The voice of USF Athletics routinely puts down his radio headset and picks up the pen to share his perspective on the history of USF Athletics.
Louk has been broadcasting games for 29 years and is the resident historian in the Athletics Department hallways ... This week he looks back at a key athletic department member from the 1980's.
By JIM LOUK
Voice of the USF Bulls
Most Bulls fans can name the recent athletic directors at USF. After all, there have been only three in the last 26 years; Paul Griffin (1986-2001), Lee Roy Selmon (2001-2004), and Doug Woolard, who has been at the helm of the department for the last eight years.
The late Richard Bowers is recognized as the first USF athletic director with a tenure beginning in 1966. His replacement, John Wadas, was here until 1985.
I've been fortunate enough to work for each one of them except Dr. Bowers (and I missed him by just a few months). Although the departmental growth might be the most impressive in the past few years, each man moved USF Athletics forward in his own way. Each was a major contributor in helping the Bulls get to where they are today.
You may notice a gap in the timeline of approximately one year. In part of 1985 and part of 1986, the position was filled on an interim basis by a man you may not know. He is a former student-athlete and coach at USF as well as an administrator, and he was a major player in saving the department.
Yes, saving the department.
His name is Jeff Davis. He was a catcher, and a good one, with USF baseball from 1972-73. By 1974, he was an assistant coach, a job he held until 1982 when he was named an assistant athletic director.
"I had a chance to become one of three assistant athletic directors in 1982," Davis recently recalled. "Barbara Sparks-McGlinchy and Hiram Green were the others." Athletic director John Wadas took over at about that time as well.
The basketball program was taking off. The Sun Dome was new, a high profile-coach (Lee Rose) had been hired, and the Bulls went to postseason for the first time, making the NIT. The future looked bright.
Unfortunately, the projected basketball revenue did not follow. That led to budget trouble, which snowballed into a staggering deficit, especially in 1985 dollars.
"By 1985, because of budget situations we actually were over $400,000 in debt. We had to take a step back. There was talk on campus about maybe even eliminating athletics, if you can believe that," says Davis.
Davis was given the title of acting athletic director, and set about to right the ship.
"We downsized a bit and tempered our future revenue projections," he said. "Everyone chipped in to help in that year, especially John Lott Brown and Dan Walbolt. They provided great guidance. Eventually, we got back on track. And by 1986, we met our financial projections. "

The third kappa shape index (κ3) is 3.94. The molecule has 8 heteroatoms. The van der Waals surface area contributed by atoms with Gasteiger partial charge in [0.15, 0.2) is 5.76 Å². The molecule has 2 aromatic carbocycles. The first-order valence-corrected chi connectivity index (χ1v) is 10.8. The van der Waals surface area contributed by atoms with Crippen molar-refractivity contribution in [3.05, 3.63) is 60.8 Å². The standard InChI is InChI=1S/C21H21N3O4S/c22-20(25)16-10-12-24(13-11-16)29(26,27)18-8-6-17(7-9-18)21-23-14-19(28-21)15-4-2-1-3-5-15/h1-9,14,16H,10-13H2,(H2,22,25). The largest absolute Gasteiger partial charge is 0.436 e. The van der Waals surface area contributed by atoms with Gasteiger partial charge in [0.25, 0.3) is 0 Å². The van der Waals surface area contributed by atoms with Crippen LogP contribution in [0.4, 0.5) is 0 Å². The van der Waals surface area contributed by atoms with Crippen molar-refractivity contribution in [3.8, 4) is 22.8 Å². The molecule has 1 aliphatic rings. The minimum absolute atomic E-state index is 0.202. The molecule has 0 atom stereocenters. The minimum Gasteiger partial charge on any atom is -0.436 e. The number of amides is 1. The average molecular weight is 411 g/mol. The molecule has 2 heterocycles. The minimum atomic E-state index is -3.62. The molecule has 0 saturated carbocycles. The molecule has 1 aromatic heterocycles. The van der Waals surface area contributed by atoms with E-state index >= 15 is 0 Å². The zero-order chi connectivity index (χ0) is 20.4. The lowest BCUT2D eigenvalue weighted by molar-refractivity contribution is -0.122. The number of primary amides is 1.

It wasn't easy. Some scholarships were lost. The men's basketball media guide from the 1985-86 tells the story all by itself... it's a series of pages held together by a staple in the upper left hand corner instead of being bound like a normal guide.
But the Bulls did persevere. Bobby Paschal was brought in as basketball coach. Four years later USF basketball was in the NCAA Tournament and you could hear the whispers about USF football in many corners of the campus.
Davis would remain at USF for three more years, returning to his assistant athletic director post and staying until 1989.
Following USF, he would spend 16 years at St. Petersburg College as athletic director and associate provost. His son, now a successful high school football coach, was a graduate assistant with the Bulls football program.
As USF Athletics navigates through conference affiliation news, NCAA changes and the generally volatile landscape of college athletics, it's hard to really visualize the crossroads the program was at 26 years ago. It's not hard to visualize, however, the impact Davis and several other key staff members had on USF Athletics.
"You have to remember the past, and there were some tough times," says Davis. "When you look at the program now, and what Doug Woolard and his staff have done, it is truly remarkable. You get caught up in looking at the facilities now. What a step forward. Right now USF Athletics is at a pinnacle, and so much positive is happening."
The program couldn't have gotten here, however, without some steady hands at the wheel in 1985 and 1986. So if you run in to the old catcher at the USF baseball stadium some day (and trust me he looks like he can still play), give him a pat on the back and thank him for his work in those difficult days of USF Athletics history.
The voice of the Bulls, Jim Louk, offers his perspective of USF Athletics, both past and present.
For 29 years, Jim Louk has been the voice of USF Athletics.
Louk came to USF in 1983 as the radio play-by-play announcer for the USF men's basketball team and served as the lead voice until the conclusion of the 1996-97 season. He then made the transition to football in USF's inaugural 1997 campaign, and still serves as the team's play-by-play announcer today. Louk will come into the 2012 football season having broadcast every Bulls football game in history - a span of 177 games.
He has handled USF TV play by play broadcasts on SportsChannel, Fox Sports Florida, and Brighthouse Sports Network. His career includes over 1,500 play by play broadcasts of USF events, including football, men's and women's basketball, baseball, softball, men's and women's soccer and volleyball.
This series of articles for GoUSFBulls.com began in 2010.
A native of Rochester, N.Y., Louk is a 1979 graduate of the University of Bridgeport where he earned a bachelor's degree in journalism. Louk and his wife Barbara reside in Lutz. Their son Ross is a sophomore in college.